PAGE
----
Calling all those managing vessels calling Australia!

 

Australia is known for their beautiful waters and biodiversity, and from 15 June 2022 Australia will introduce new requirements in order to preserve their wildlife even better. Aligned with the IMO guidelines in the making, but making headway by introducing their own local set of regulations, Australia will introduce a new set of regulations and requirements in June 2022.

So, what does that mean to you? If you are a vessel operator calling Australian ports, you will be subjected to stricter requirements when it comes to having a plan for how you intend to handle your biofouling and the execution of such plan.

As an underwater service provider, this is something that is dear to our hearts at C-Leanship. We understand the challenges vessel owners come across when facing such requirements and the needs for performing regular inspections and cleanings of your hulls and niche areas, not to mention the documentation of this. We also understand the challenges of staying up to date on current regulations introduced globally, and at individual country-level, which is the very reason for this blog post.

With this blog post, we wish to help you understand what is required from you and invite you in for a talk about how we can help you do what is required from you. When reading the following, try and ask yourself these questions. How often, and how, do you do inspections and cleanings today? How are these documented? What will be required from you going forward when you call Australia? Can your current supplier satisfy these requirements?

So, as promised, let’s dive into the very relevant and immediate new regulation. The following is taken from the Australia Government website

The Australian Department of Agriculture, Water and the Environment has announced new requirements for managing biofouling on international vessels arriving in Australia will begin on 15 June 2022.

Operators of all vessels subject to biosecurity control will be required to provide information on how biofouling has been managed prior to arriving in Australian territorial seas. This information will need to be reported through the department’s Maritime Arrivals Reporting System (MARS).

The pre-arrival report will require the following as per Biosecurity Amendment (Biofouling Management) Regulations 2021:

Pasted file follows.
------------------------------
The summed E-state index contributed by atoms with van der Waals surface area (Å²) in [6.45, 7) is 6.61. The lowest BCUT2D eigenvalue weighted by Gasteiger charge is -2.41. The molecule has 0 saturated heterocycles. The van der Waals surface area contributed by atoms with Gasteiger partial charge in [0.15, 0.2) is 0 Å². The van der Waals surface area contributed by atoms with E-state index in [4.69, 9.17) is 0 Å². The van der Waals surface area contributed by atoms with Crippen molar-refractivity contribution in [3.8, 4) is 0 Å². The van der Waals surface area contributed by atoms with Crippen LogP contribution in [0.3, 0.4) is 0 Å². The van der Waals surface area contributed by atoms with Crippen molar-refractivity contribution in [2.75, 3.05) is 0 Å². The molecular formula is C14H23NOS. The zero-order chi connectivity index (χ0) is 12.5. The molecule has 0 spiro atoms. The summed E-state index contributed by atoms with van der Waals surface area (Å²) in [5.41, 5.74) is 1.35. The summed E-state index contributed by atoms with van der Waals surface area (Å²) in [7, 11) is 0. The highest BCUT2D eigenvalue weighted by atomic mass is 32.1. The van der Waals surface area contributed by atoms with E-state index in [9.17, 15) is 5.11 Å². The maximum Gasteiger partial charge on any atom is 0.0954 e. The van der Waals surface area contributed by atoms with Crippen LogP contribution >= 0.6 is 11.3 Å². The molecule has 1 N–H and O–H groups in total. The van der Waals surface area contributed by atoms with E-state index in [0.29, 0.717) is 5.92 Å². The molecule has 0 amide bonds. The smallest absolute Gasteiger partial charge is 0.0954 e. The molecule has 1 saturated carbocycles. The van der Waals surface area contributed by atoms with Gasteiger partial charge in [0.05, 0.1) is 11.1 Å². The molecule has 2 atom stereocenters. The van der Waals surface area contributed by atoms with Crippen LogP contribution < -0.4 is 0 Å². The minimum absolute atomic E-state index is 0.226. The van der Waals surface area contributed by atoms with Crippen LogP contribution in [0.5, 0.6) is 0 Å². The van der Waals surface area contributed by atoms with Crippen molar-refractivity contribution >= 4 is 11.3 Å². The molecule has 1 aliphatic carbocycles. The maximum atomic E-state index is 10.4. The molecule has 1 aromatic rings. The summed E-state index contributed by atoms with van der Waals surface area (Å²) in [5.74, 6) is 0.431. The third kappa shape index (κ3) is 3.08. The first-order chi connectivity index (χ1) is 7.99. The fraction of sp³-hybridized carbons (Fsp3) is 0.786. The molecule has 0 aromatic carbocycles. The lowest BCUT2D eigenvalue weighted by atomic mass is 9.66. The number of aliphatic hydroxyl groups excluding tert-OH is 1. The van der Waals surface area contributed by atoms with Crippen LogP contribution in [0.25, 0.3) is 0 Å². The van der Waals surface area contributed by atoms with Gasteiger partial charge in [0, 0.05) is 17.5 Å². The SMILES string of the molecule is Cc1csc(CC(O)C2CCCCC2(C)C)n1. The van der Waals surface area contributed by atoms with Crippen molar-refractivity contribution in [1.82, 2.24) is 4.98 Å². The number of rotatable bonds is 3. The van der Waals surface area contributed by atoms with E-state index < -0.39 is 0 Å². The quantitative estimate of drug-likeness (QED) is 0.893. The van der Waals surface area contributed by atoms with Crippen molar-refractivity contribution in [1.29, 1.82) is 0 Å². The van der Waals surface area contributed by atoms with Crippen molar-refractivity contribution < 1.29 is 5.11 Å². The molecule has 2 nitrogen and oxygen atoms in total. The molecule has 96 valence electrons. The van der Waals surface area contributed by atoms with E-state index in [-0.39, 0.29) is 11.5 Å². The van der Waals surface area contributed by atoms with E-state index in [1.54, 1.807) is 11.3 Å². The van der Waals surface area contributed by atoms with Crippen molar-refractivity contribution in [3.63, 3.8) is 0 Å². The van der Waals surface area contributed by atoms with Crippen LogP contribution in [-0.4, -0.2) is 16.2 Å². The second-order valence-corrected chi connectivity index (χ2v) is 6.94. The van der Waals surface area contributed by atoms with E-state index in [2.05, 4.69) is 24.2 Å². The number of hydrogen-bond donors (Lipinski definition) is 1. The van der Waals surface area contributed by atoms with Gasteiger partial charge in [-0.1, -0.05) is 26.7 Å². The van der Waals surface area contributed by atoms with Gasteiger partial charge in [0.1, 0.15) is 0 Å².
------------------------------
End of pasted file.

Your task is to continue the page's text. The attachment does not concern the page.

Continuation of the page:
1. Details of any inspections of the vessel for biofouling, cleaning of biofouling or treatment for biofouling undertaken before the vessel arrives in Australian territory;
  2. Details of any inspections of the vessel for biofouling, cleaning of biofouling or treatment for biofouling intended while the vessel is in Australian territory;
  3. Practices included in any plan of biofouling management for the vessel that is currently in use; and
  4. Details of the voyage history of the vessel in the past 12 months.

The department will use the information to target vessel interventions.

This will allow more efficient use of resources and statutory powers to assess and inspect vessels, and more effective response to unacceptable biosecurity risks associated with biofouling.

Vessel operators will receive less intervention for biofouling if they comply with one of the following three accepted biofouling management practices:

  1. Implementation of an effective biofouling management plan; or
  2. Cleaned all biofouling within 30 days prior to arriving in Australian territory; or
  3. Implementation of an alternative biofouling management method pre-approved by the department.

A vessel operator that has not applied one of the three accepted biofouling management practices will be subject to further questions and assessment of the biosecurity risk associated with biofouling on the vessel.

C-Leanship is ready to offer you highly efficient and necessary underwater services using ROV Technology in both Busan and Singapore.

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